Florida journalist, father of 2 marines, writes open letter to LeBron
LeBron James caused a lot of commotion over his recent tweet comparing basketball to war. In case you missed it, and for general context, here is the tweet:
While LeBron isn’t the first and unfortunately won’t be the last to compare a game to war, it’s no less troubling. LeBron continually makes uninformed, ignorant, and ill-advised comments to the media and especially on his twitter account and it’s amazing that he has no one in his life to act as a filter.
These comments on his twitter account aren’t the first insight to LeBron’s belief and/or comparison of basketball to war and teammates to “soldiers”. Just take a look at his pre-game routine, beyond the chalk toss, and to his handshakes followed by a salute. Each and every game. Where else is a salute appropriately used, except in military. Hell, just take a look at this ad campaign by Nike and it’s no wonder that he is so diluted, misinformed, and has no true barometer to reality. “Prepare for COMBAT“, huh?
Say what you want about LeBron, but I can understand why he does some of the things he does. It’s no less his fault or responsibility, but it really is sad that he’s surrounded himself by the people he has (that includes personal and business relationships). It’s crystal clear that they care more about their status, profitability, and ability to remain relevant than with what is best for LeBron. Unfortunately for him, he is so sheltered and blinded by his own fame and “greatness” and “royalty” that he can’t even stop for a second to see that his and his advisors’ decisions are hurting him.
But enough about LeBron… Joseph Schwerdt of the Sun Sentinel wrote the open letter to LeBron (and no it wasn’t in Comic Sans). Schwerdt is a father of two marines and has rare insight into what “war” really is and into what it really means to be a “soldier”.
Schwerdt doesn’t take an adversarial tact in the letter, rather an educational one. It’s clear, again, that LeBron hasn’t lead a normal life. There is no doubt that he lacks a strong personality in his life to tell him “no” or to be the voice of reason. In the open letter, Schwerdt says the following:
“Dear LeBron, just wanted to let you know: You are not at war. You are not a soldier. You can tweet all you want. But what you do and who you are is not even close to what they do and who they are.”
“You are probably a nice guy. And you are not the first athlete to compare sports to war; athletes to warriors; games to battle. I don’t mean to single you out. But it is time to stop those comparisons.”
You may recall Kellen Winslow Jr. making similar claims during his time with the University of Miami. Winslow was then drafted by the Cleveland Browns and he and LeBron played in Cleveland during the same period of time. I don’t believe they were friends or anything approaching that, but you would think LeBron may have noticed and taken note of the backlash surrounding Winslow’s comments at the time.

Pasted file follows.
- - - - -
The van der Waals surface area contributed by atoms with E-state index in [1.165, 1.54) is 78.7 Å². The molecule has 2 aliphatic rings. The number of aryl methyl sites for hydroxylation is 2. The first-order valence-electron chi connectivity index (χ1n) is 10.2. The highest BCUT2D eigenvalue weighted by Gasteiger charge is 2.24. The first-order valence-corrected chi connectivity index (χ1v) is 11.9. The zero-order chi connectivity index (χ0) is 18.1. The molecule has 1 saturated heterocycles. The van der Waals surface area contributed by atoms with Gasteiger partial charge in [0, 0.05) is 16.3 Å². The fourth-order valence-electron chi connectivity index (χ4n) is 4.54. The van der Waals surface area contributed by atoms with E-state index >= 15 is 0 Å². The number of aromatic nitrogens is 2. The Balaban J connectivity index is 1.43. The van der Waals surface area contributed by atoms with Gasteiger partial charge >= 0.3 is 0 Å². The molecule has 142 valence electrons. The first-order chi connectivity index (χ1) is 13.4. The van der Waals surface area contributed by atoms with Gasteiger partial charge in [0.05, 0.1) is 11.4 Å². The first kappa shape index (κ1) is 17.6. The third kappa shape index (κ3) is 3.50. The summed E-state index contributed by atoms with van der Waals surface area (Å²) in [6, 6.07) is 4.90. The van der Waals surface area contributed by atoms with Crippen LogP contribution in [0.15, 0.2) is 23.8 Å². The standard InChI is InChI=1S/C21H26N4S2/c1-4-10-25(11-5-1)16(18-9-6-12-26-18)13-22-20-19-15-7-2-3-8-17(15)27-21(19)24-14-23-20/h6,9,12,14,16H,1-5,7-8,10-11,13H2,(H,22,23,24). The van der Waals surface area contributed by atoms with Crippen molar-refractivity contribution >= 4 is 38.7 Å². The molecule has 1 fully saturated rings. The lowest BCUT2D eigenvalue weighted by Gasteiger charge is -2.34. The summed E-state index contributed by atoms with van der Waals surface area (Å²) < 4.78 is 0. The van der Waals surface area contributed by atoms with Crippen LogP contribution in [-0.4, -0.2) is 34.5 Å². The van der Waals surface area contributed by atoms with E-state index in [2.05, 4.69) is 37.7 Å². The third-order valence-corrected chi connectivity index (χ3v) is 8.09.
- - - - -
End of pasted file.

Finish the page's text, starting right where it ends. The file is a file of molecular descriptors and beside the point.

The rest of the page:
Schwerdt goes on to say:
“War. Games. Not even close.”
“We are at war. Remember? People die in wars. They rarely die playing the games you play. If they do, it is not because they are attacked or shot at or booby trapped by an enemy. People lose limbs in war. Their bodies are torn apart by IEDs. Their legs and arms are ripped through by bullets and rockets.”
“You play in arenas in front of adoring fans. You don’t walk streets in villages not knowing who the enemy is or what might be lurking on a roadside, around a corner, behind a door.”
Obviously everything stated in the open letter is true, but I’m not sure it will do any good. Following LeBron’s comments last week, I heard countless TV and radio personalities defending James and his comments. Blaming it on the culture of sports and common comparisons between war and soldiers to sports and players by coaches. I don’t buy it. To me, it’s just another example of constant coddling by “LeBron apologists”.
It seems as if nearly everyone has their hands out to this kid in one form or another. Whether it be for money, status, interview access, etc. Everyone is so quick to defend him so as to avoid the possibility of upsetting him should the opportunity arise that he can be of value to them down the road.
Unfortunately, it’s not doing him or anyone else any benefit.
Schwerdt went on to say:
“You chose to take your talents to South Beach. They chose to defend this country. We all make choices. Please choose not to compare yourself to a soldier or Marine. Please choose not to say what you do is war or battle. it simply isn’t.”
The letter by Schwerdt is dead on and provides insight from someone who truly knows what war is about. Unfortunately, it won’t surprise me in the least if it isn’t seen by most of America due to the inherent need to protect and defend LeBron James by major media outlets.
No matter how true and spot on this letter may be, the damage may already be done for LeBron. He has no one to act as a filter for him in his “inside circle” and even his major endorsors reinforce the idea of “War”. I hope that he and other athletes stop using this asinine comparison, but I just don’t know if it’s going to happen.